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Puppet masters create magic with ‘War Horse’

“War Horse” continues it’s cross country gallop, now in its second year of entertaining audiences with its puppetry and dramatic story.  The show explains the unconditional love bond between one boy and his horse.
“War Horse” continues it’s cross country gallop, now in its second year of entertaining audiences with its puppetry and dramatic story. The show explains the unconditional love bond between one boy and his horse.
"War Horse" national tour

War Horse” the Broadway hit that captured five Tony Awards continues its trek throughout the United States and continues to amaze audiences with the puppetry genius of the horses that make audiences believe the unbelievable.

The show opened, Tuesday, April 2 in Kansas City, and on Wednesday, April 3, three of the puppeteers came to Union Station to meet with the media and explain their involvement with the show and explain more about the horse puppets.

Puppets, horse puppets, steal each and every scene with their realistic movements and the endearing story about unconditional love and loyalty. “War Horse” tells the story of a mixed breed foal in England, his bond with his young owner, and the life love bond between man and horse, across about an eight year stretch with World War I as the backdrop to the story. WWI creates the conflict and separation of the horse and owner in a story that rips at the heartstrings of the audience.

While the story unfolds onstage, the horse evolves from a young foal to a full sized horse, capable of carrying real characters as mounts. That may not seem difficult for a horse, but these are not real horses. They are puppets. Being puppets, they rely on actors/puppeteers for each and every move.

Even though the puppets star in “War Horse,” it’s the unheralded work of the teams of puppeteers that makes the vision seem real to the audience. According to one of the actors in the current national tour of “War Horse,” John Milosich, songman, the full sized puppet of Joey weighs about 125 pounds. It is manipulated by a team of three actor/puppeteers who serve as front legs, back quarters, and head movement.

Milosich, who continues with “War Horse’s” national tour said he had been with the show for over two year and never tires of the show or the reaction the show generates. He said that many people after seeing the show are moved and enjoy sharing their comments and feelings. He said many have stories to tell of their connection to horses, animals or World War I. He said that always helps keep him fresh and strengthens his commitment with the show.

James Duncan said he works as a head puppeteer for the two main horses in the show, Joey and Topthorn. He said he rotates nightly between horses and even sometimes takes on the comical puppet of the goose with an attitude.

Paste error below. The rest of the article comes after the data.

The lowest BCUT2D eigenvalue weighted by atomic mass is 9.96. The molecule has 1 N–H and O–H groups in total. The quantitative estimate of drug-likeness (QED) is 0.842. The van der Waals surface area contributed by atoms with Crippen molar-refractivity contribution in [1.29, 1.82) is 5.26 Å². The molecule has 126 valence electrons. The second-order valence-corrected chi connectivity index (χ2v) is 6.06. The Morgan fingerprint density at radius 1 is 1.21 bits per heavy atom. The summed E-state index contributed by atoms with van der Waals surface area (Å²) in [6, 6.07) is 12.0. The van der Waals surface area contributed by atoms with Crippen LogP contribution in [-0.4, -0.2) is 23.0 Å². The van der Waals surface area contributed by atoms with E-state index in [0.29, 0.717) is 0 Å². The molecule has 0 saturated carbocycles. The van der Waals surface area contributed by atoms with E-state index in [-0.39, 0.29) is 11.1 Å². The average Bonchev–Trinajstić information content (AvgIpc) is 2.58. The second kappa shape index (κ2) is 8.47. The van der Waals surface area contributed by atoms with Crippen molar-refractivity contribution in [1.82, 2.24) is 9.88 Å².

“There are 12 puppeteers that rotate for the two horses. Because of the physical demands of the horses, we rotate each night,” Duncan said. “You get to see a different team perfoming every night. We know four different shows.
There is an element of improv that come into play each night. Yes, there is a choreography for each horse, but we want to keep it fresh and exciting.. We want to keep the horses as real as possible.

Adam Cunningham was the heart of Topthorn. He was the front legs and breath of the horse as opening night for “War Horse” in Kansas City on April 1.

“It took me three months of practice and work to get all the movements and understanding of the part,” Cunningham said. “I simulate the breath of the horse and the front leg movements. I am a trained actor and I have learned the puppeteering for this show. I had zero puppeteering experience. The casing director thought I had the physicality to do the show. So, I was cast.

As for Aaron Haskell, March 26 marked his two year anniversary with the show. He said “War Horse” is his first national tour. He said he was a trained actor and a puppeteer. He said most all of the cast have an element of performance in their backgrounds and that most are trained actors, singer, dancers, etc.

“You have to be able to release the show after your bow, and then, just let it go. I try to get to the show early to be prepared, and then after the bow, I let it go”, Haskell said. “We are mostly one week engagements on this tour, other than Detroit when we did three weeks in December. But, mostly, we travel on Mondays for Tuesday openings and Sunday closings.”

Duncan said his favorite part is the challenge of three minds trying to work as one in the horse. It’s a constant challenge to think as one. He said the challenge is constant and helps keep them all on their toes each night.

“You’d be surprised how much emotions this releases in others” Cunningham said. “I hear about people and their horses. I heard all about my great grandfather’s times in the war. I have all of my great grandfather’s war effects. I heard about how my family gave up two horses for the war effort. The show just stirs those feelings in the audience.”

“War Horse” continues galloping its way across the nation, ending it’s Kansas City run on April 6. From there, the show travels to Omaha and beyond. Through Sunday, it continues at Kansas City’s Music Hall theater in the Municipal Auditorium.

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